For this you will find an experienced team of senior physicians, specialists, assistant physicians and oncological nurses on our hematological / oncological wards 331a and 331b. On our wards 331a and 331b, in addition to trained nurses, three specialist nurses for oncology, a palliative nurse, three nurses with additional training in wound management and two pain nurses work in the care area. On the medical side, you will be looked after by at least two doctors from hematology / oncology on each ward.
We offer a wide range of different methods for lymphoma and leukemia diagnostics (for more information, as well as contact and request options, see the links listed):
- Leukemia diagnostics
- Chimerism analysis after allogeneic bone marrow / blood stem cell transplantation (CD34 chimerism)
- Diagnosis of myeloproliferative syndromes (MPS)
- BRAF (V600E) mutation
- KRAS 12/13 mutation
- Immunological typing of leukemia and lymphoma
- Lymphocyte subpopulation analysis (immune status)
- Stem cell monitoring (CD34 quantification)
- Paroxysmal nocturnal hemoglobinuria (PNH) diagnosis
- Lymphocyte typing from bronchoalveolar lavage
- Aberrant mast cells (especially in mastocytosis)
- MDS diagnostics
- Diagnostics of minimal residual disease in acute leukemia
- Immunophenotyping of myeloma cells
- Hemoglobin electrophoresis
- Coombs test directly
- Cold agglutinins
- Tissue typing for bone marrow / organ donation
- Detection of cytotoxic antibodies
- Differential blood count and bone marrow cytology
- Platelets according to Fonio
Stem cells for the treatment of diseases are obtained from affected patients (autologous) as well as from voluntary family or third-party donors (allogeneic). After the cells have been collected, all further manufacturing steps necessary for the functionality and safety of the cell products take place in our stem cell laboratory. These include the further processing and preservation of the cells in cryogenic liquid nitrogen, as well as extensive quality controls. In cooperation with the Clinic for Transfusion Medicine and the colleagues in the wards, we mainly manufacture stem cell products from venous blood and bone marrow. These are used to treat life-threatening diseases such as Leukemia or Lymphatic Cancer Needed. We also produce products such as donor lymphocytes (DLI) or mesenchymal stem cells and are involved in cooperations in the manufacture of modern cell therapeutics such as CAR-T cells. The work in the stem cell laboratory is carried out under clean room conditions and in accordance with the strict requirements of “good manufacturing practice” (GMP). The necessary precision in the manufacture of cell products is guaranteed by experienced employees and a quality management system that is constantly being developed and monitored by the responsible regional council and the Paul Ehrlich Institute. An additional voluntary certification by the organization JACIE (Joint Accreditation Committee ISCT-Europe) and the European Society for Blood and Bone Marrow Transplantation (EBMT) also guarantees the greatest possible safety in accordance with current international standards.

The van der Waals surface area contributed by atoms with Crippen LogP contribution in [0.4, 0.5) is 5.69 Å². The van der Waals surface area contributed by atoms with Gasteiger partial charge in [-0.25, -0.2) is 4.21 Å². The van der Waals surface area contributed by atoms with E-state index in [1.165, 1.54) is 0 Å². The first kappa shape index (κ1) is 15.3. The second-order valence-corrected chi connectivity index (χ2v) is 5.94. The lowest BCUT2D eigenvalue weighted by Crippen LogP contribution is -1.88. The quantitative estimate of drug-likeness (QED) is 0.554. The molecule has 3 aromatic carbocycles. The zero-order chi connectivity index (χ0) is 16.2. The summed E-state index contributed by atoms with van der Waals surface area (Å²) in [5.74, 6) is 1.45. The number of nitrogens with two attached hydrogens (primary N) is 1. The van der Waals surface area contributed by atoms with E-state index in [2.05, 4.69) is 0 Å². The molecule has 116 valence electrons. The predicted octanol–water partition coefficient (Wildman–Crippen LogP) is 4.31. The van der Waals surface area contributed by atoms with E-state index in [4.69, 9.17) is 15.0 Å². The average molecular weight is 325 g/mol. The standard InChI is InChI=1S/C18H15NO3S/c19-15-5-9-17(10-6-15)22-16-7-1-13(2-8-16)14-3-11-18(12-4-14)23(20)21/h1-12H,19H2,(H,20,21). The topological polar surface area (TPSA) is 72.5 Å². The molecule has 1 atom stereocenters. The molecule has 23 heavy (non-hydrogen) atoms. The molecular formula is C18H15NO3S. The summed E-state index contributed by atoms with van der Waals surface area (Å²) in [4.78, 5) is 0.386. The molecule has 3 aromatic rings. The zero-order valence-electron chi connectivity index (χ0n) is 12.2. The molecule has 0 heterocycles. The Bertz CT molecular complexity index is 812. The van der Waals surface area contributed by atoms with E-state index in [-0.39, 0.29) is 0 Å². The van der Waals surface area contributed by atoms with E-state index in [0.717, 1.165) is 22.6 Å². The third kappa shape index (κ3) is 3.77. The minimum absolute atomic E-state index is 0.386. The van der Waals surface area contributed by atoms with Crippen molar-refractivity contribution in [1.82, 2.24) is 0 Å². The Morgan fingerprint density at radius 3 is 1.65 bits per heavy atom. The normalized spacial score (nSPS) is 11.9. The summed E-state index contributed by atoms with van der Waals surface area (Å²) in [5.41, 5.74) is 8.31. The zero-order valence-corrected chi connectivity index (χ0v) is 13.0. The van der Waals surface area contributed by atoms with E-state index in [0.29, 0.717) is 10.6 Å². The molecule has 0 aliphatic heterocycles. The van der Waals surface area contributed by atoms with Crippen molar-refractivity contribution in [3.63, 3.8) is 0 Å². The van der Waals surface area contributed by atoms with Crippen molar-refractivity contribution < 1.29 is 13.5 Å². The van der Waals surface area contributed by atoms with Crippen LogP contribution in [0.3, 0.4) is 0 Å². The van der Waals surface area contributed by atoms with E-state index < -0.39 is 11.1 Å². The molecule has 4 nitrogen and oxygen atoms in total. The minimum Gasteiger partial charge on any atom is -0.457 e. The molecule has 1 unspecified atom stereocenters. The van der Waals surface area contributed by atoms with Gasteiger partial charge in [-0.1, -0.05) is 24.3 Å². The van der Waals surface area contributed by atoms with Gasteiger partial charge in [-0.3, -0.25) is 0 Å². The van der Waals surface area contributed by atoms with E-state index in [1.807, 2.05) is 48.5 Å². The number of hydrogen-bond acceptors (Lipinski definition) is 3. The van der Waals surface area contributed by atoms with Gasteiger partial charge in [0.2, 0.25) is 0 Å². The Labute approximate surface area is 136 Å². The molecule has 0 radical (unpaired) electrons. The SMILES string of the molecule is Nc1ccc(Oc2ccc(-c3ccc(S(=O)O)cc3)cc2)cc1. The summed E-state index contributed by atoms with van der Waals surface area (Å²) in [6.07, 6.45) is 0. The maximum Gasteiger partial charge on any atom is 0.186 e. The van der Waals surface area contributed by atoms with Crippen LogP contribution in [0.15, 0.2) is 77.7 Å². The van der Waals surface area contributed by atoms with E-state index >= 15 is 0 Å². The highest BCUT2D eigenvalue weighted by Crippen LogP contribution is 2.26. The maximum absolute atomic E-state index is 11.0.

More information can be found here.
Bone marrow transplants, or "BMT" for short, have been used successfully for many years, especially in the treatment of malignant diseases of the hematopoietic system (e.g. "leukemia") and the lymphatic system (e.g. "malignant lymphoma"). In Marburg, around 20 allogeneic BMT and around 30 autologous BMT are currently performed each year. Furthermore, new methods are being investigated in Marburg in order to make KMT more effective and more tolerable in the future.
The peculiarity of the Marburg Leukemia Center compared to other centers funded by the José Carreras Leukemia Foundation: It pursues a translational approach, so it serves not only either for pure research or to improve care, but also for direct implementation (translation ) of the research results in patient care at the same location. For this purpose, two hospital rooms in the ward, each with two beds, are declared as "Clinical Trial Units", as a research center in which new drugs are being used in clinical studies in phase I (testing for side effects) and phase II (examination of the effectiveness). Test subjects are blood cancer patients who have been exhausted from therapy and expressly make themselves available for these clinical studies and protocols.